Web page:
When I took my Avalanche Skills Training (AST) Level 2 back in 2016, one of the included pieces of course material was (and I believe still is) Staying Alive in Avalanche Terrain by Bruce Tremper. I learned a lot about avalanches on that four-day course (if you're interested in reading more about my impressions, Google "The Outsider" headlines: "Some lessons learned from the AST 2" and "Debating the direction of continuing avalanche education" on the old Whistler Question website), but I found the accompanying textbook was used more as a reference rather than required reading.
I promised myself I would come back later and read through those 320 pages cover to cover, but like many of tasks on my to-do list, I procrastinated. At the start of each winter, I'd try to re-motivate myself by placing the book on my kitchen table as a reminder. That's never worked, so I tried leaving it on my nightstand in hopes that I'd start reading before bed instead of the latest nerd adventure by Ernest Cline. The thing is, avalanche theory can at times be tedious—and dare I say it—boring. I'd fall asleep before I scarcely made a dent in the first couple of chapters.
Then my girlfriend and I issued each other a challenge. I was flying home to Australia for a week to see family and had a few dozen hours of long-haul flights and connections on my hands. We made a pact that by the time I returned, we'd have finished (or come close to finishing) this book once and for all. I'm currently halfway through my mini-vacation and am on chapter six of 10 as I write this overlooking the beautiful beaches of Queensland's Gold Coast, so I consider myself on schedule. To motivate you to pick up this book and finally get the holistic avalanche education you deserve to complement your practical experience in the field, here are a few takeaways from Staying Alive in Avalanche Terrain that reinforced information that hadn't been drummed into me from courses or days in the backcountry yet. Note: the following points should not be taken out of context—they need to be considered as part of an holistic assessment of risk when making decisions. This article is no substitute for reading Staying Alive in Avalanche Terrain.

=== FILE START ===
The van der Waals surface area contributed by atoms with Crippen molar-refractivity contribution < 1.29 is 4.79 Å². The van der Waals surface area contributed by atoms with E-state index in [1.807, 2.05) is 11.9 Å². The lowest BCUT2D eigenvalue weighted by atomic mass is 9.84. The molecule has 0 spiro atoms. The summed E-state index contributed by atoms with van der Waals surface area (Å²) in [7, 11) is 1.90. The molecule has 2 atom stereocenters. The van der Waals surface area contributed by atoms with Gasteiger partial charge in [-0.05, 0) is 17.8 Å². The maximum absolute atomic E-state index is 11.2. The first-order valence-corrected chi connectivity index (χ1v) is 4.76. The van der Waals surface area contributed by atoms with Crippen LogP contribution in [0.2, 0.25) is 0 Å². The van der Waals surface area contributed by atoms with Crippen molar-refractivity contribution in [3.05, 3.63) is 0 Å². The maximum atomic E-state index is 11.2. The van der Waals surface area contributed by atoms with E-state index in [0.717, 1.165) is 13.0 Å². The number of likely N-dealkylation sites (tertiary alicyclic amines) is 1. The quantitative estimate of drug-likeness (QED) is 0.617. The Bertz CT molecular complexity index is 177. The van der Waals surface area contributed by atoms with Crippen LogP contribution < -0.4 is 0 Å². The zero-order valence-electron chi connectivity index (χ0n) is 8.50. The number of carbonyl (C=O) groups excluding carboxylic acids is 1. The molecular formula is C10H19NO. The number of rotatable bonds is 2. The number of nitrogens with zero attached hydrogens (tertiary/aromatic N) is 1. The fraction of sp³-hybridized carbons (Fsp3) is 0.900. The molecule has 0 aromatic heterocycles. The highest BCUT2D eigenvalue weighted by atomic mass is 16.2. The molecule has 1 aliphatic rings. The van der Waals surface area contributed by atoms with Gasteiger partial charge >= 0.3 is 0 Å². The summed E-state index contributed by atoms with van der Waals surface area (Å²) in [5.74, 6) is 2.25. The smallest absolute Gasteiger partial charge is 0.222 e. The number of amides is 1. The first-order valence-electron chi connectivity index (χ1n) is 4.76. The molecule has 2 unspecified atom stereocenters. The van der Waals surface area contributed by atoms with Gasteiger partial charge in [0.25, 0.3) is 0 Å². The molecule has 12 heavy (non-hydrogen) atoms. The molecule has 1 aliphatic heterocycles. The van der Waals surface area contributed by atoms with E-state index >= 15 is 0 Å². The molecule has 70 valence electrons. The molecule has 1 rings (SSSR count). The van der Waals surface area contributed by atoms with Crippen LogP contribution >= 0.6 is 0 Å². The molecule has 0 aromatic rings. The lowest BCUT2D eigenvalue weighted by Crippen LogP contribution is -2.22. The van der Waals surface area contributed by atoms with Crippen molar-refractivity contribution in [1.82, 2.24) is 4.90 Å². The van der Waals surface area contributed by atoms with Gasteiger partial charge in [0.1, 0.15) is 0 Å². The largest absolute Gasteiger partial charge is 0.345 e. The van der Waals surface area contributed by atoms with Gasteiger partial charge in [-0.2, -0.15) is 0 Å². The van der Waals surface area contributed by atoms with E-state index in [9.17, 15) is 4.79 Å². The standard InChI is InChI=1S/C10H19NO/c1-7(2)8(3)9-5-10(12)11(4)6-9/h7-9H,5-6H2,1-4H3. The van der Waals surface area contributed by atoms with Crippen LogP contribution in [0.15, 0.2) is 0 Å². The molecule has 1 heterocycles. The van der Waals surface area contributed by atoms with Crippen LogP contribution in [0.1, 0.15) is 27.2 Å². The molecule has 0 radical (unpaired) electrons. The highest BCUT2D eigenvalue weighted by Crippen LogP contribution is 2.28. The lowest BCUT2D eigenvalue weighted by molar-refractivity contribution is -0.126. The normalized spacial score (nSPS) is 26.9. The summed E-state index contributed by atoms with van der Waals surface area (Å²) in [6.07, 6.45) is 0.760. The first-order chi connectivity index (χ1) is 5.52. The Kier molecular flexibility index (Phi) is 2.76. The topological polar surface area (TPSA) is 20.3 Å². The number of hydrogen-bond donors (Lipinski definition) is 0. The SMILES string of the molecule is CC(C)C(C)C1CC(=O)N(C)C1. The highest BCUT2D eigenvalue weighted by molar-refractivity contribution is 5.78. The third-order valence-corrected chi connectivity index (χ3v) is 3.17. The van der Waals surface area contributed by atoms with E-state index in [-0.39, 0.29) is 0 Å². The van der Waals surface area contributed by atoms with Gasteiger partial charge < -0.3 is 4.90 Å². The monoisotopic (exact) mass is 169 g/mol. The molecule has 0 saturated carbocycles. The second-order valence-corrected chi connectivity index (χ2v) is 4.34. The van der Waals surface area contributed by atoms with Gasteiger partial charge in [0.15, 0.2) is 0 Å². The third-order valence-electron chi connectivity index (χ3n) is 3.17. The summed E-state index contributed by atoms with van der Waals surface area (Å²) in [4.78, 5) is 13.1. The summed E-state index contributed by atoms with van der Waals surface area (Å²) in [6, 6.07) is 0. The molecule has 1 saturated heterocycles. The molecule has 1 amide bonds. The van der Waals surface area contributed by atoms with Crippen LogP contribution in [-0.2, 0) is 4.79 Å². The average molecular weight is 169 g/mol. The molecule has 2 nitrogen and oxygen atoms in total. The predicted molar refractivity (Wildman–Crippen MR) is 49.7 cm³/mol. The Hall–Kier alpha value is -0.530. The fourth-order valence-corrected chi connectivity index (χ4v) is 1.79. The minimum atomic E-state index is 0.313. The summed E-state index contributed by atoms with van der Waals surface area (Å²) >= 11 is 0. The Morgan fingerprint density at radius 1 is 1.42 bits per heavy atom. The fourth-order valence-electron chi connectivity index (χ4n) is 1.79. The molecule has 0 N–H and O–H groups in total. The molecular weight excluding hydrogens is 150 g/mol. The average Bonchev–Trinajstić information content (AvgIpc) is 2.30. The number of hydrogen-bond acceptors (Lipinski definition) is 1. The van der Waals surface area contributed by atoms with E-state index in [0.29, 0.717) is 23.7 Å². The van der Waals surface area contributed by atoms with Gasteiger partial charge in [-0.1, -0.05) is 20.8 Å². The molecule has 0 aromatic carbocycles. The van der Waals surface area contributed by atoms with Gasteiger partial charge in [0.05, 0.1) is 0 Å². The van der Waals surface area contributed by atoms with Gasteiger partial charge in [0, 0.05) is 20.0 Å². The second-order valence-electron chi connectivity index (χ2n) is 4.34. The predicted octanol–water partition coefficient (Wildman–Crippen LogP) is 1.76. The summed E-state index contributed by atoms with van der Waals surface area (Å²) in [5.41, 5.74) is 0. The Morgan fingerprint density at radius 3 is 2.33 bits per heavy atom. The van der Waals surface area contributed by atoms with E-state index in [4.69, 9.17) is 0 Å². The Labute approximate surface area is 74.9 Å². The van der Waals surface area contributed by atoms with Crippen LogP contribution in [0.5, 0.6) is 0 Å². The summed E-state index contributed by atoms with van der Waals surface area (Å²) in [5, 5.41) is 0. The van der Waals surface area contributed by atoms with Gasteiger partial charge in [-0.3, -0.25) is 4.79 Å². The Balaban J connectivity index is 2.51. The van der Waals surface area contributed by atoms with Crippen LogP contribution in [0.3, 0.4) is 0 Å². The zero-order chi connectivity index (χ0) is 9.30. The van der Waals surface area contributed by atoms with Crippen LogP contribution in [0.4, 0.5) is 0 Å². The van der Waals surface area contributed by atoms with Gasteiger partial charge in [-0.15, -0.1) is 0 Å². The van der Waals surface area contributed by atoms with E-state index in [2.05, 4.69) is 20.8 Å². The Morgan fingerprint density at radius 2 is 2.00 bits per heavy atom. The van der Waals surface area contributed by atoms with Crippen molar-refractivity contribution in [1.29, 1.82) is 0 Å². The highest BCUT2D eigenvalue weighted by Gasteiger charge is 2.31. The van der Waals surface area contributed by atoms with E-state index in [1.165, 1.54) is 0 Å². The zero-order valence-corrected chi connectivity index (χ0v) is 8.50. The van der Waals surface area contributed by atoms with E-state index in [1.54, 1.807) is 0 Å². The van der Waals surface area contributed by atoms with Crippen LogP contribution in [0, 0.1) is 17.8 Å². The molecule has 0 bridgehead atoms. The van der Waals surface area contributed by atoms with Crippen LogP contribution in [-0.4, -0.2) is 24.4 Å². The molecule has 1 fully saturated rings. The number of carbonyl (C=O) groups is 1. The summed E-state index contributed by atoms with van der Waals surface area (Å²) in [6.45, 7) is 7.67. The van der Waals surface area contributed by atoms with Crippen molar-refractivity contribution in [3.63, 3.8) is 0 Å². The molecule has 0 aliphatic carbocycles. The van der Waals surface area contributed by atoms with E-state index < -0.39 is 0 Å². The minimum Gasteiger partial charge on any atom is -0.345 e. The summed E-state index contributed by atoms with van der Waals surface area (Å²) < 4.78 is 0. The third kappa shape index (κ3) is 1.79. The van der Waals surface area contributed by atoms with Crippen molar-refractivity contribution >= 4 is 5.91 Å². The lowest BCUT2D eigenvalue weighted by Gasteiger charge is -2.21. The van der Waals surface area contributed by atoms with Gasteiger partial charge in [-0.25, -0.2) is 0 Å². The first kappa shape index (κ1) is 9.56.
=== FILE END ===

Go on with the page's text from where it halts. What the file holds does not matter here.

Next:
Accurately measuring slope angle
The three sides of the avalanche "triangle" are snowpack, weather and terrain. Snowpack and weather are never under your control (though you must always observe them) but terrain is 100 per cent decided by you and your party, and is therefore the answer to the risk-management equation. We are taught early on that the vast majority of avalanches occur between the slope angles of 33 and 45 degrees with the "sweet spot" occurring at 38 degrees. Most of us think we are pretty good at estimating (or guestimating) slope angle. Few of us actually are, save ski guides and avalanche professionals, but if we want to make an educated decision about skiing a slope in the danger range of 33 to 45 degrees, we need to know how close to 38 degrees the slope actually is and avoid those slopes like the plague. That means picking up an inclinometer and making sure we are using it properly, i.e. measuring average-slope steepness rather than terrain undulations. Inclinometers are not expensive and are integrated into some compasses, which should be another mandatory tool in your backcountry kit.
Wind is everything
The first thing we check on weather reports for skiing is the amount of recent snowfall, but wind can deposit snow 10 times more rapidly than snow falling from the sky. I previously thought that the stronger the wind, the worse the potential for wind slabs, but in actual fact, pretty much all the winds of concern are between 25 to 80 kilometres/hour. Anything over 80 km/hr (in dry conditions) usually means snowflakes are cast into giant plumes and evaporate before hitting the ground. I'm getting into the habit of monitoring wind speed, direction and duration as part of my daily weather-watch routine. When I'm in the backcountry, I also keep a constant eye on ridgetops to infer which direction the wind has been blowing and where the leeward wind slabs are likely to form. I've learned that ridge wind is rarely the same as wind in mountain valleys, which can come into play when skiing at or below treeline.
We try our best to assess whether or not a slope will slide, but we should be equally concerned about what happens after it slides, potentially with ourselves or one of our friends. Terrain traps are introduced early in the AST 1, but are we actually assessing every consequence before dropping in to that sweet line we scoped earlier? The more obvious consequences are cliffs and gullies. Some of the less obvious ones are abrupt transitions to flat (can bury a victim much deeper), trees in the avalanche run-out zone (can cause fatal trauma) or a not-always-visible crevasse in the avalanche track (both of the above consequences). Islands of safety are your friends. A possible escape route should always be on your radar in case of a slide.
Tremper has written an excellent resource for avalanche safety with this book. It perfectly bridges the knowledge gaps both before and after people decide to take their AST 2 course. But it won't do you any good gathering dust on your shelf. Forget the 10-year challenge in 2019. Challenge yourself to read this book—cover to cover—instead. There are three copies at the Whistler Public Library; all were in use as I wrote this.
Vince Shuley is interested in staying alive in avalanche terrain. For questions, comments or suggestions for The Outsider email firstname.lastname@example.org or Instagram @whis_vince.